What Is Agroforestry?
Simply put, agroforestry means combining agriculture and trees
Agroforestry is a land management approach with multiple benefits. Planting trees on farms can give farmers healthier soil and higher yields – not to mention creating vital homes for wildlife.
A symbiotic relationship
Tree roots reach deep into the ground, releasing much-needed carbon into the soil. They cycle nutrients and bind the soil together, preventing it from being eroded by the wind or the rain.
What are the types of agroforestry?
There are two main types of agroforestry:
1. Silvo-pastoral agroforestry: which means the grazing of animals under trees. The animals enrich the soil while the trees provide shelter and fodder for the animals.
2. Silvo-arable agroforestry: where crops are grown beneath trees, often in rows which are large enough for a tractor to tend to the crops without damaging the trees. This is farming in 3D, the trees and the crops occupy different levels above ground, and also below ground where the tree roots will reach down deeper than the crops.
Other types of agroforestry include hedgerows and buffer strips, forest farming - cultivation within a forest environment, and home gardens for agroforestry on small scales in mixed or urban settings.
Trees also provide vital habitats for wildlife. They help farmers by housing natural predators to many common crop pests, thus reducing the need for pesticides.
Not only that, but agroforestry can protect food production from the effects of climate change. Trees can be harvested to offer an alternative income if one crop fails.
Agroforestry has been practised for millennia across the world, and was widely used in the UK before farming was industrialised in the last century. We need to explore how more people can benefit from this way of farming.
Why isn’t agroforestry more common?
Unfortunately, not many farmers have come across agroforestry. Even if they understand the benefits, converting your farm can be a daunting task: someone who expertly manages a dairy farm may not feel so confident starting from scratch growing chestnuts!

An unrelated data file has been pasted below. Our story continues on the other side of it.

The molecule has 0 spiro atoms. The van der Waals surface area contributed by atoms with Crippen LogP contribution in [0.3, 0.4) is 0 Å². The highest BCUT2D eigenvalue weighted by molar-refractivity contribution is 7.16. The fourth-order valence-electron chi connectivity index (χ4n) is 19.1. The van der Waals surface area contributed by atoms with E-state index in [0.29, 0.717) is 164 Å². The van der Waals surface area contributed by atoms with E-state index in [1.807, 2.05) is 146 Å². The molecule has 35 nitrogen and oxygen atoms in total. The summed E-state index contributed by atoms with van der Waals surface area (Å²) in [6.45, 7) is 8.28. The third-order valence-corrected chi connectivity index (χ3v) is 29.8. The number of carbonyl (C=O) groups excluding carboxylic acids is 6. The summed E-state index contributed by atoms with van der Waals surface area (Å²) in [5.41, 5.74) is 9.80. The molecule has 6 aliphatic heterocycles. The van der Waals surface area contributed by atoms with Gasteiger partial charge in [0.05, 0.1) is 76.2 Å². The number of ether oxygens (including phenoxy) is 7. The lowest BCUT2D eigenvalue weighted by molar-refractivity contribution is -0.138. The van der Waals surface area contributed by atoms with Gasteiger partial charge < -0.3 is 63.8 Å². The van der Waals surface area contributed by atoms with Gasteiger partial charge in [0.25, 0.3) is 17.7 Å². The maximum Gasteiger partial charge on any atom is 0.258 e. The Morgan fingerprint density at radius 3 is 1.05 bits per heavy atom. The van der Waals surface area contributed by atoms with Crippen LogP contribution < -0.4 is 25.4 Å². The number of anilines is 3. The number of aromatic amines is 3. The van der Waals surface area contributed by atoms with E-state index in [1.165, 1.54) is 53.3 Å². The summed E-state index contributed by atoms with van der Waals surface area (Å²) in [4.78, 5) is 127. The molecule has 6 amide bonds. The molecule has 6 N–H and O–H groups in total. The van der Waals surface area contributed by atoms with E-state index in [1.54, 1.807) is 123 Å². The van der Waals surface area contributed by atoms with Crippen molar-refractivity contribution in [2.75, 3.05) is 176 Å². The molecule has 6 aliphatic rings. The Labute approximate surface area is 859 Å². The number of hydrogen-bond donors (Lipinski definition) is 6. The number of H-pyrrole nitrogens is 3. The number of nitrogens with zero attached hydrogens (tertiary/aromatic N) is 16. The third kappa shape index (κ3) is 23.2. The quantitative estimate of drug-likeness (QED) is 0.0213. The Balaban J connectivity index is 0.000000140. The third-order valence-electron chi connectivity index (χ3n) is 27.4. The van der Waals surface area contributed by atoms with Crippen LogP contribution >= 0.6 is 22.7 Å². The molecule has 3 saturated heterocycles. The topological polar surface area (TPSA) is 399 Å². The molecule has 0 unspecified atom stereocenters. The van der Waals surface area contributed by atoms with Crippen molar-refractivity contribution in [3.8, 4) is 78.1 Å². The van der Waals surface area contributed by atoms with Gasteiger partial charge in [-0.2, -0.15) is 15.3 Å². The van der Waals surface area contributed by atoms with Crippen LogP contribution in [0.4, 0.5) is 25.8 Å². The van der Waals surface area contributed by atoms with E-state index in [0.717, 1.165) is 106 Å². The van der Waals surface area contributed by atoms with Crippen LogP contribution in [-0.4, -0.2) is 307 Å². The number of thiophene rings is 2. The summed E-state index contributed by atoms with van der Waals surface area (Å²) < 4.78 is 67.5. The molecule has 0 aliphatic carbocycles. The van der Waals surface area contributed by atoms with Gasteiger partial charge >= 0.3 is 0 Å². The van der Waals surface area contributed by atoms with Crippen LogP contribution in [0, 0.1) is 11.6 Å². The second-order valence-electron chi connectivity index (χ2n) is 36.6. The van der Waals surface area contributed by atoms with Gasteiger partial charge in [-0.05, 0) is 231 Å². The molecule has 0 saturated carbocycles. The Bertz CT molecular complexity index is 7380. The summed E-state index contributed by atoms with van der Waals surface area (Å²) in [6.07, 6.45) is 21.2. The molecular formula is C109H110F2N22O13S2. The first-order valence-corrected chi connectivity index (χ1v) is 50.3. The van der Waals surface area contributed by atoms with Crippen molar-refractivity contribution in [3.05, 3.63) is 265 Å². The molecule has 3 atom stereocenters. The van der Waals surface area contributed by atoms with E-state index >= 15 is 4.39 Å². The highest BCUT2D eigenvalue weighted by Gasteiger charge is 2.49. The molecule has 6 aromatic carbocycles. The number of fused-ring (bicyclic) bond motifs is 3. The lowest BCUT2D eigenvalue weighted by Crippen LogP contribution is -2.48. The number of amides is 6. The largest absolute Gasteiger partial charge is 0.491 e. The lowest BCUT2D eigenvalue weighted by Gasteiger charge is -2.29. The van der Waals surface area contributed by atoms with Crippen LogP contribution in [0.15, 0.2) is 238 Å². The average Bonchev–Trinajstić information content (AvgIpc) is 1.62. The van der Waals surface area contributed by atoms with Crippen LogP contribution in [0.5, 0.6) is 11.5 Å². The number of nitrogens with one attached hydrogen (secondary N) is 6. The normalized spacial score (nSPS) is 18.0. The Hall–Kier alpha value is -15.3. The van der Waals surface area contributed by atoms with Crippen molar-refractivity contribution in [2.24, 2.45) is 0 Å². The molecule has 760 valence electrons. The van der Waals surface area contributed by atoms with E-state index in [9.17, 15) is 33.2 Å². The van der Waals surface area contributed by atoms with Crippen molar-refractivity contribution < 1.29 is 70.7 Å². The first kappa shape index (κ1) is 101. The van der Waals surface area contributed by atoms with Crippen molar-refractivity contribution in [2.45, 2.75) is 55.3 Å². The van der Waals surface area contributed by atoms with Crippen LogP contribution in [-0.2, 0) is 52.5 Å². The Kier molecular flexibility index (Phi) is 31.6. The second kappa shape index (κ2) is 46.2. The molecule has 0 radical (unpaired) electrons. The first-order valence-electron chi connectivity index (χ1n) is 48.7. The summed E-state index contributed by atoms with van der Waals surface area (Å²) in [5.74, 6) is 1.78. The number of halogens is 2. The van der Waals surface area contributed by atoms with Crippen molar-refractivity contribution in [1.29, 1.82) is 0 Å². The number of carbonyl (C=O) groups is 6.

Short-term farm tenancies are also a problem, because they discourage farmers from making long-term investments. It can be years before trees start to bear fruit or can be harvested to pay themselves off. Luckily, these challenges can be overcome. More and more UK farmers are beginning to experiment with agroforestry, and they’re already starting to see improvements in resilience, biodiversity and soil health.
Our chief executive, Helen Browning, has just started planting an ambitious agroforestry project at her organic farm near Swindon. You can find out more about Helen’s agroforestry project here.
Agroforestry for the Future
Agroforestry has huge potential to create positive change for the farming landscape in the UK, and there are currently several trials taking place investigating its potential.
As well as a massive positive impact on the soil, the environment and wildlife, agroforestry also boosts productivity. Diverse systems are more productive than monocultures. Tree roots reach down below those of cereals or vegetables means you can get more crops from the same acre.
The future for agroforestry looks bright. It has already been rated as one of the most promising systems for the ‘sustainable intensification’ of farming, meaning that farmers can produce more food while also reducing negative impacts on the environment. All we need to do now is spread the word.